In a McSweeney’s internet feature, Nathaniel Misseldine outlines his not-just-another-pirate-party theme in which guests are taken aboard New England’s most infamous fictional whaling vessel, The Pequod, along with crew members Queequeg, Starbuck, and Ishmael. Ahab, of course, is also in attendance — he is the captain, after all — but he’s hidden inside his cabin, and may or may not emerge to say hello.

So forget fake eye patches, talking parrots, and treasure hunts; Misseldine’s party of doom includes facial tattoos (by savage Queequeg, who else?), bobbing for Twizzlers in buckets of heated ambergris (translation: intestinal secretion), as well as eventual tidings of unease and emptiness. Misseldine urges the kids to avoid those Big Questions, though, about the “heartless voids and immensities of our palsied universe,” because after all, deep, serious inquiries have no real place at a birthday party. It isn’t clear, exactly, how the party should end, although if it reflects Melville’s tale in any way, there’s no doubt that cute, clean party bows are unlikely to stay tightly tied.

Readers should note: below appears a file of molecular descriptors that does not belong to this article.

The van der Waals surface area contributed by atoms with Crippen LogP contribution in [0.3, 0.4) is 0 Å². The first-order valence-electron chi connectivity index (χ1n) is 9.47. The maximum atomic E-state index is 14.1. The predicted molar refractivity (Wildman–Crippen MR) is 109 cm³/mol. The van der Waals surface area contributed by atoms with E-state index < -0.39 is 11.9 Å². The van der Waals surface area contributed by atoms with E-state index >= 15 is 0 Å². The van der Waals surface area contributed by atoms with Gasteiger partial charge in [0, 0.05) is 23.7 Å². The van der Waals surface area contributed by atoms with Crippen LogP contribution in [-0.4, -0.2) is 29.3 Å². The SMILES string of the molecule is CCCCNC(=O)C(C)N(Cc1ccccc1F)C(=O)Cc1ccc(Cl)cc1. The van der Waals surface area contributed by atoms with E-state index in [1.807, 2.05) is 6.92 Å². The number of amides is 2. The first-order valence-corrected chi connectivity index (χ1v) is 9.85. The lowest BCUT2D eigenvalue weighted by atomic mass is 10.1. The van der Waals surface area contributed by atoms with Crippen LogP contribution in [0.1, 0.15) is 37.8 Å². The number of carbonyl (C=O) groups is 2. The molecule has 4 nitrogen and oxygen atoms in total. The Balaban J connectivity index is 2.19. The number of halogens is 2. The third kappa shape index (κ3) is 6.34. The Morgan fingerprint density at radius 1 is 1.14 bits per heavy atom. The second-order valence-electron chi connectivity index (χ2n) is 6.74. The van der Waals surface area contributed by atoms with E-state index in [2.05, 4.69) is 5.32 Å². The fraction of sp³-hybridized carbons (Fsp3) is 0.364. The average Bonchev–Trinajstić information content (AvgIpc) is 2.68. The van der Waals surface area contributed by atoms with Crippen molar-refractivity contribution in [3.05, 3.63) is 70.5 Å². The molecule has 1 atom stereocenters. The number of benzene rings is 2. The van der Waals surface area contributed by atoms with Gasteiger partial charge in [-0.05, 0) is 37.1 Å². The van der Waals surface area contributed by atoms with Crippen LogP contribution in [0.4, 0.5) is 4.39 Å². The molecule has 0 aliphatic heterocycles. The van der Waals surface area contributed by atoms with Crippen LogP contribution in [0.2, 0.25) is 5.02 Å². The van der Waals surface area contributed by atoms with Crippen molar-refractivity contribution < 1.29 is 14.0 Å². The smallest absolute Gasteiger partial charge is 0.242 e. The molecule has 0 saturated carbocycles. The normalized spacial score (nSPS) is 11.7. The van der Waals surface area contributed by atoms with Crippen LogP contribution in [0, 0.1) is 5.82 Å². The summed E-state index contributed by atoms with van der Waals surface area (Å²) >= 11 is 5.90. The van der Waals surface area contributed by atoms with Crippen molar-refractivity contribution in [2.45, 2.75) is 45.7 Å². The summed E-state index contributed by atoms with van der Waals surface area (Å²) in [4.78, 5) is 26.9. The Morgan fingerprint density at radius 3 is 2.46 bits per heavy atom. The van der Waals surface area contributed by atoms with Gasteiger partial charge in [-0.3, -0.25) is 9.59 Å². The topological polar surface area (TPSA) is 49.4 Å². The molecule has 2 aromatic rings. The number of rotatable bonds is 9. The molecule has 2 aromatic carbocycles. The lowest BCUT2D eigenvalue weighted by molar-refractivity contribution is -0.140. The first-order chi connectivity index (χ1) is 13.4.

Because of the party’s ambiguous finish, suggested favors are scant at best. Still, it’s important to note: “After spending a birthday with us, it’s normal for there to be a period of letdown marked by feelings of morose emptiness and general restlessness with life on land. We feel this amounts to all the party favors one would ever need…Take heart, though, that by next year your child will look back on this whole experience and chuckle, finally dismissing it as hopelessly romantic.”

Upon a quick review of the original text, it might be wise to add that coffins, morbidly, work well in case of shipwreck. Either way, guests should be sure to bring with them “an unquenchable thirst for either adventure or revenge.”

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